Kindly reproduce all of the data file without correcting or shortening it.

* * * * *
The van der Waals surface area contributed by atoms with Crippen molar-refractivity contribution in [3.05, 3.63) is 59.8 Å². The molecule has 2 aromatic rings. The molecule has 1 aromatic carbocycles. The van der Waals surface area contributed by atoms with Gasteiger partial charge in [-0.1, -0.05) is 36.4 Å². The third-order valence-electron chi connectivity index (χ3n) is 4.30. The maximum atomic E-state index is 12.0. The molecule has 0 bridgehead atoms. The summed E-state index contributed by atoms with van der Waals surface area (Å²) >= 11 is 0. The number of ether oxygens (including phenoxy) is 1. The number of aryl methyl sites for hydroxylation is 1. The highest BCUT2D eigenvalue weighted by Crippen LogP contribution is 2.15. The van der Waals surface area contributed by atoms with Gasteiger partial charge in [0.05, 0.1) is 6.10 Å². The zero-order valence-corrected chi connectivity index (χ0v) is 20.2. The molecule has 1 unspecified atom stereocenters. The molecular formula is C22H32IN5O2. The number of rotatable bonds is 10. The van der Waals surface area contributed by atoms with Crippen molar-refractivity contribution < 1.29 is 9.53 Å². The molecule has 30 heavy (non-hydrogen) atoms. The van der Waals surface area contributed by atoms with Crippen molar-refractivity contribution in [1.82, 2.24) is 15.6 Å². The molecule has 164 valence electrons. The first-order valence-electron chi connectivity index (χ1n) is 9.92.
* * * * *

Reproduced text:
The van der Waals surface area contributed by atoms with Crippen molar-refractivity contribution in [3.05, 3.63) is 59.8 Å². The molecule has 2 aromatic rings. The molecule has 1 aromatic carbocycles. The van der Waals surface area contributed by atoms with Gasteiger partial charge in [-0.1, -0.05) is 36.4 Å². The third-order valence-electron chi connectivity index (χ3n) is 4.30. The maximum atomic E-state index is 12.0. The molecule has 0 bridgehead atoms. The summed E-state index contributed by atoms with van der Waals surface area (Å²) >= 11 is 0. The number of ether oxygens (including phenoxy) is 1. The number of aryl methyl sites for hydroxylation is 1. The highest BCUT2D eigenvalue weighted by Crippen LogP contribution is 2.15. The van der Waals surface area contributed by atoms with Gasteiger partial charge in [0.05, 0.1) is 6.10 Å². The zero-order valence-corrected chi connectivity index (χ0v) is 20.2. The molecule has 1 unspecified atom stereocenters. The molecular formula is C22H32IN5O2. The number of rotatable bonds is 10. The van der Waals surface area contributed by atoms with Crippen molar-refractivity contribution < 1.29 is 9.53 Å². The molecule has 30 heavy (non-hydrogen) atoms. The van der Waals surface area contributed by atoms with Crippen molar-refractivity contribution in [1.82, 2.24) is 15.6 Å². The molecule has 164 valence electrons. The first-order valence-electron chi connectivity index (χ1n) is 9.92.